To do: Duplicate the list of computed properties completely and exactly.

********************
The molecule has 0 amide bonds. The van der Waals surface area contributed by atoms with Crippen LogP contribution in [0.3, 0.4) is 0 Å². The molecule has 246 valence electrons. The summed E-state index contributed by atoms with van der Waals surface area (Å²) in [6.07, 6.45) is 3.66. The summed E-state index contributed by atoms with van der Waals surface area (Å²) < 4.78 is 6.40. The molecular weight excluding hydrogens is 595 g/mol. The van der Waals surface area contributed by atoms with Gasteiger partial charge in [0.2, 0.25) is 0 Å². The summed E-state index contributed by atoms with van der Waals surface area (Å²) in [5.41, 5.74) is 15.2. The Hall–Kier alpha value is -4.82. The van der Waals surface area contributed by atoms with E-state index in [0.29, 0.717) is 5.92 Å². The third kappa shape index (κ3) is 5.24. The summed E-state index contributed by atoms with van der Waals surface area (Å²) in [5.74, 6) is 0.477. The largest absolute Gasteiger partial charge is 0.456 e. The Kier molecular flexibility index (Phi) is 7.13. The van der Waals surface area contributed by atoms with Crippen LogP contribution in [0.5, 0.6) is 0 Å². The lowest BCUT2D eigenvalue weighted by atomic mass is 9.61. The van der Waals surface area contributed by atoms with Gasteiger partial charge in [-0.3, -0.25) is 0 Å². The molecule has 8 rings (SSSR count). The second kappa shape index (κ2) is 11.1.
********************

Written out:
The molecule has 0 amide bonds. The van der Waals surface area contributed by atoms with Crippen LogP contribution in [0.3, 0.4) is 0 Å². The molecule has 246 valence electrons. The summed E-state index contributed by atoms with van der Waals surface area (Å²) in [6.07, 6.45) is 3.66. The summed E-state index contributed by atoms with van der Waals surface area (Å²) < 4.78 is 6.40. The molecular weight excluding hydrogens is 595 g/mol. The van der Waals surface area contributed by atoms with Gasteiger partial charge in [0.2, 0.25) is 0 Å². The summed E-state index contributed by atoms with van der Waals surface area (Å²) in [5.41, 5.74) is 15.2. The Hall–Kier alpha value is -4.82. The van der Waals surface area contributed by atoms with E-state index in [0.29, 0.717) is 5.92 Å². The third kappa shape index (κ3) is 5.24. The summed E-state index contributed by atoms with van der Waals surface area (Å²) in [5.74, 6) is 0.477. The largest absolute Gasteiger partial charge is 0.456 e. The Kier molecular flexibility index (Phi) is 7.13. The van der Waals surface area contributed by atoms with Crippen LogP contribution in [0.5, 0.6) is 0 Å². The lowest BCUT2D eigenvalue weighted by atomic mass is 9.61. The van der Waals surface area contributed by atoms with Gasteiger partial charge in [-0.3, -0.25) is 0 Å². The molecule has 8 rings (SSSR count). The second kappa shape index (κ2) is 11.1.